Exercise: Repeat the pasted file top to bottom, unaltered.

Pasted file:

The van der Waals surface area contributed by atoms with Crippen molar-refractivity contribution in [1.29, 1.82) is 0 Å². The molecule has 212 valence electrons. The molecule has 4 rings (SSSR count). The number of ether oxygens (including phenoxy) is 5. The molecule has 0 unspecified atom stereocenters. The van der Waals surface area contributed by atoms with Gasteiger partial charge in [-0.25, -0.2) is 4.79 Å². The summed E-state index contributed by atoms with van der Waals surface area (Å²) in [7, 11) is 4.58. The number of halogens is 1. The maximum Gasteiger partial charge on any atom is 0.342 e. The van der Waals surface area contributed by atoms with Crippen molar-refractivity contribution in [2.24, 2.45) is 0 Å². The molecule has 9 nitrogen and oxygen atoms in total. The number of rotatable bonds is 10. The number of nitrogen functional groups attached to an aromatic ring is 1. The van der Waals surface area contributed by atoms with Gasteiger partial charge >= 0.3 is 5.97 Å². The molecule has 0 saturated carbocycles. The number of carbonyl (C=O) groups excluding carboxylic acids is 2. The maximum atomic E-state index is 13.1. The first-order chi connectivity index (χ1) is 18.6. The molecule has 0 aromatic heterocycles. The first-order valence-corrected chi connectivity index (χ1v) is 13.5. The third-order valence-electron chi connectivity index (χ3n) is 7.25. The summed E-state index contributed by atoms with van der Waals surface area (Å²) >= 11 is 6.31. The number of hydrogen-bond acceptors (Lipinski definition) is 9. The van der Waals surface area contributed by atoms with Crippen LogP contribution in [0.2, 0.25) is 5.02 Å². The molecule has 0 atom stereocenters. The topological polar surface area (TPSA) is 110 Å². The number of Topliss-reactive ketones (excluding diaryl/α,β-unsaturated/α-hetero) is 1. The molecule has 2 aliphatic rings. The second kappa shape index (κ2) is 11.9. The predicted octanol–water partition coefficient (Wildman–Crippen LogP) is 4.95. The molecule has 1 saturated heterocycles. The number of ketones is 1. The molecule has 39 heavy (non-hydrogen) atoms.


The van der Waals surface area contributed by atoms with Crippen molar-refractivity contribution in [1.29, 1.82) is 0 Å². The molecule has 212 valence electrons. The molecule has 4 rings (SSSR count). The number of ether oxygens (including phenoxy) is 5. The molecule has 0 unspecified atom stereocenters. The van der Waals surface area contributed by atoms with Gasteiger partial charge in [-0.25, -0.2) is 4.79 Å². The summed E-state index contributed by atoms with van der Waals surface area (Å²) in [7, 11) is 4.58. The number of halogens is 1. The maximum Gasteiger partial charge on any atom is 0.342 e. The van der Waals surface area contributed by atoms with Crippen molar-refractivity contribution in [2.24, 2.45) is 0 Å². The molecule has 9 nitrogen and oxygen atoms in total. The number of rotatable bonds is 10. The number of nitrogen functional groups attached to an aromatic ring is 1. The van der Waals surface area contributed by atoms with Gasteiger partial charge >= 0.3 is 5.97 Å². The molecule has 0 saturated carbocycles. The number of carbonyl (C=O) groups excluding carboxylic acids is 2. The maximum atomic E-state index is 13.1. The first-order chi connectivity index (χ1) is 18.6. The molecule has 0 aromatic heterocycles. The first-order valence-corrected chi connectivity index (χ1v) is 13.5. The third-order valence-electron chi connectivity index (χ3n) is 7.25. The summed E-state index contributed by atoms with van der Waals surface area (Å²) >= 11 is 6.31. The number of hydrogen-bond acceptors (Lipinski definition) is 9. The van der Waals surface area contributed by atoms with Crippen LogP contribution in [0.2, 0.25) is 5.02 Å². The molecule has 0 atom stereocenters. The topological polar surface area (TPSA) is 110 Å². The number of Topliss-reactive ketones (excluding diaryl/α,β-unsaturated/α-hetero) is 1. The molecule has 2 aliphatic rings. The second kappa shape index (κ2) is 11.9. The predicted octanol–water partition coefficient (Wildman–Crippen LogP) is 4.95. The molecule has 1 saturated heterocycles. The number of ketones is 1. The molecule has 39 heavy (non-hydrogen) atoms.